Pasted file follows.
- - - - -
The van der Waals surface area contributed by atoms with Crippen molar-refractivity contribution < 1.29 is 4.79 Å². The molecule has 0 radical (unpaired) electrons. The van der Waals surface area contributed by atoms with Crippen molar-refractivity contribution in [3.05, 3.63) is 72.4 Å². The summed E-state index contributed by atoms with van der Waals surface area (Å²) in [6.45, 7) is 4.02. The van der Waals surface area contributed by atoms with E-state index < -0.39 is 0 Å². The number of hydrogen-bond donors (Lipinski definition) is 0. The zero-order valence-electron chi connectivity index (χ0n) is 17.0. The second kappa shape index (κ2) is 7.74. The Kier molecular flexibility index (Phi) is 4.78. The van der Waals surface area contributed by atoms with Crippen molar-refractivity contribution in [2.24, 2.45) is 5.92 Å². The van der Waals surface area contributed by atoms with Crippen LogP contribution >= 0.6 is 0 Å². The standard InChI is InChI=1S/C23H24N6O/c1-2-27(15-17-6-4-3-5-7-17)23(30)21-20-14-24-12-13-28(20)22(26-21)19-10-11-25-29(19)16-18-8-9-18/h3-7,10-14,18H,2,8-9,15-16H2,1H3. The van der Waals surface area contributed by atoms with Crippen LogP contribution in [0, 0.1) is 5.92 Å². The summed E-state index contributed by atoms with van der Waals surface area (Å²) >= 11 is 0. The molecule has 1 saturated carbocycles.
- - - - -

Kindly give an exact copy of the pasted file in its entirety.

The van der Waals surface area contributed by atoms with Crippen molar-refractivity contribution < 1.29 is 4.79 Å². The molecule has 0 radical (unpaired) electrons. The van der Waals surface area contributed by atoms with Crippen molar-refractivity contribution in [3.05, 3.63) is 72.4 Å². The summed E-state index contributed by atoms with van der Waals surface area (Å²) in [6.45, 7) is 4.02. The van der Waals surface area contributed by atoms with E-state index < -0.39 is 0 Å². The number of hydrogen-bond donors (Lipinski definition) is 0. The zero-order valence-electron chi connectivity index (χ0n) is 17.0. The second kappa shape index (κ2) is 7.74. The Kier molecular flexibility index (Phi) is 4.78. The van der Waals surface area contributed by atoms with Crippen molar-refractivity contribution in [2.24, 2.45) is 5.92 Å². The van der Waals surface area contributed by atoms with Crippen LogP contribution >= 0.6 is 0 Å². The standard InChI is InChI=1S/C23H24N6O/c1-2-27(15-17-6-4-3-5-7-17)23(30)21-20-14-24-12-13-28(20)22(26-21)19-10-11-25-29(19)16-18-8-9-18/h3-7,10-14,18H,2,8-9,15-16H2,1H3. The van der Waals surface area contributed by atoms with Crippen LogP contribution in [0, 0.1) is 5.92 Å². The summed E-state index contributed by atoms with van der Waals surface area (Å²) >= 11 is 0. The molecule has 1 saturated carbocycles.